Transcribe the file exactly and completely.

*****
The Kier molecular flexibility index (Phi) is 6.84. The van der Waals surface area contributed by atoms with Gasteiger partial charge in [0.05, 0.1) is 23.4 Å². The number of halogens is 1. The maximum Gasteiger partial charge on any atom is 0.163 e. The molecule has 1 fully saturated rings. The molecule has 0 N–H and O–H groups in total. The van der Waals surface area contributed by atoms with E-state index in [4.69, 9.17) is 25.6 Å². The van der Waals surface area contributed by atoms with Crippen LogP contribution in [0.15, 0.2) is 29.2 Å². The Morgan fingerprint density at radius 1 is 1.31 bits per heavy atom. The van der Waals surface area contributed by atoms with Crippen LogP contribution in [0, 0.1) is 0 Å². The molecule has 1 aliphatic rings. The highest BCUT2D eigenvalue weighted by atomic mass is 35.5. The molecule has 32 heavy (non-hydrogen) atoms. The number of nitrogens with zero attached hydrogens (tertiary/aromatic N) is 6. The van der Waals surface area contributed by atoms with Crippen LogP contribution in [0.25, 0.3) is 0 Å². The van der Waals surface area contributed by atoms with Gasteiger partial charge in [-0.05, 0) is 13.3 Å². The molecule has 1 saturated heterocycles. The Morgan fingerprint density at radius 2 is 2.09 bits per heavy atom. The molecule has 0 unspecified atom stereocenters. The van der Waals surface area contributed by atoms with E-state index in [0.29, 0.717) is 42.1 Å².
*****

The Kier molecular flexibility index (Phi) is 6.84. The van der Waals surface area contributed by atoms with Gasteiger partial charge in [0.05, 0.1) is 23.4 Å². The number of halogens is 1. The maximum Gasteiger partial charge on any atom is 0.163 e. The molecule has 1 fully saturated rings. The molecule has 0 N–H and O–H groups in total. The van der Waals surface area contributed by atoms with E-state index in [4.69, 9.17) is 25.6 Å². The van der Waals surface area contributed by atoms with Crippen LogP contribution in [0.15, 0.2) is 29.2 Å². The Morgan fingerprint density at radius 1 is 1.31 bits per heavy atom. The van der Waals surface area contributed by atoms with Crippen LogP contribution in [0, 0.1) is 0 Å². The molecule has 1 aliphatic rings. The highest BCUT2D eigenvalue weighted by atomic mass is 35.5. The molecule has 32 heavy (non-hydrogen) atoms. The number of nitrogens with zero attached hydrogens (tertiary/aromatic N) is 6. The van der Waals surface area contributed by atoms with Crippen LogP contribution in [0.25, 0.3) is 0 Å². The van der Waals surface area contributed by atoms with Gasteiger partial charge in [-0.05, 0) is 13.3 Å². The molecule has 1 saturated heterocycles. The Morgan fingerprint density at radius 2 is 2.09 bits per heavy atom. The molecule has 0 unspecified atom stereocenters. The van der Waals surface area contributed by atoms with E-state index in [0.29, 0.717) is 42.1 Å².